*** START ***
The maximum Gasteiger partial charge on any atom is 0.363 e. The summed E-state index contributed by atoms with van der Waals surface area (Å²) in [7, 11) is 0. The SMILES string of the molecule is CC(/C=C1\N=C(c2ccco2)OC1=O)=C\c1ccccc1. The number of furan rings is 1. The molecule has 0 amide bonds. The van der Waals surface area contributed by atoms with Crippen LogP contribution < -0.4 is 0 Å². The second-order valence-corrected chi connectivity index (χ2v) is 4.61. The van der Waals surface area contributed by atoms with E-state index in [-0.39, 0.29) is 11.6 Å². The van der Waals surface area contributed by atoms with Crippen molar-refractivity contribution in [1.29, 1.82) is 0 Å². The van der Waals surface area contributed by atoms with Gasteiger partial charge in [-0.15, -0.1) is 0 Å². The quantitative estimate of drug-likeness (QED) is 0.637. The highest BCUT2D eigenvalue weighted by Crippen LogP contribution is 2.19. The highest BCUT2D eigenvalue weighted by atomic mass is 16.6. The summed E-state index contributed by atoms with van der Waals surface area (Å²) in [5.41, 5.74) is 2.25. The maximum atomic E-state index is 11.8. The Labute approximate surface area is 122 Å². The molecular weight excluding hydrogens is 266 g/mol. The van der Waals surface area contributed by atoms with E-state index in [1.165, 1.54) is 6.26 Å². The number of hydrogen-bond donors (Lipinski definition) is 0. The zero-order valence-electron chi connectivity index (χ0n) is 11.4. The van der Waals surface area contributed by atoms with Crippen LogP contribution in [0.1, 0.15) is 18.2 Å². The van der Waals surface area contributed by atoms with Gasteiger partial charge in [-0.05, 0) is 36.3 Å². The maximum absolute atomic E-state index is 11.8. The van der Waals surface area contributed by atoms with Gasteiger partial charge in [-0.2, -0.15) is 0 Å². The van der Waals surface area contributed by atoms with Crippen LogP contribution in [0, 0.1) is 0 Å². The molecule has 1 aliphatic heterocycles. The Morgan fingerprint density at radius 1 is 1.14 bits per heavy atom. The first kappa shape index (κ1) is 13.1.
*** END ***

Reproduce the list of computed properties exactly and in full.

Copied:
The maximum Gasteiger partial charge on any atom is 0.363 e. The summed E-state index contributed by atoms with van der Waals surface area (Å²) in [7, 11) is 0. The SMILES string of the molecule is CC(/C=C1\N=C(c2ccco2)OC1=O)=C\c1ccccc1. The number of furan rings is 1. The molecule has 0 amide bonds. The van der Waals surface area contributed by atoms with Crippen LogP contribution < -0.4 is 0 Å². The second-order valence-corrected chi connectivity index (χ2v) is 4.61. The van der Waals surface area contributed by atoms with E-state index in [-0.39, 0.29) is 11.6 Å². The van der Waals surface area contributed by atoms with Crippen molar-refractivity contribution in [1.29, 1.82) is 0 Å². The van der Waals surface area contributed by atoms with Gasteiger partial charge in [-0.15, -0.1) is 0 Å². The quantitative estimate of drug-likeness (QED) is 0.637. The highest BCUT2D eigenvalue weighted by Crippen LogP contribution is 2.19. The highest BCUT2D eigenvalue weighted by atomic mass is 16.6. The summed E-state index contributed by atoms with van der Waals surface area (Å²) in [5.41, 5.74) is 2.25. The maximum atomic E-state index is 11.8. The Labute approximate surface area is 122 Å². The molecular weight excluding hydrogens is 266 g/mol. The van der Waals surface area contributed by atoms with E-state index in [1.165, 1.54) is 6.26 Å². The number of hydrogen-bond donors (Lipinski definition) is 0. The zero-order valence-electron chi connectivity index (χ0n) is 11.4. The van der Waals surface area contributed by atoms with Crippen LogP contribution in [0.1, 0.15) is 18.2 Å². The van der Waals surface area contributed by atoms with Gasteiger partial charge in [-0.05, 0) is 36.3 Å². The maximum absolute atomic E-state index is 11.8. The van der Waals surface area contributed by atoms with Gasteiger partial charge in [-0.2, -0.15) is 0 Å². The van der Waals surface area contributed by atoms with Crippen LogP contribution in [0, 0.1) is 0 Å². The molecule has 1 aliphatic heterocycles. The Morgan fingerprint density at radius 1 is 1.14 bits per heavy atom. The first kappa shape index (κ1) is 13.1.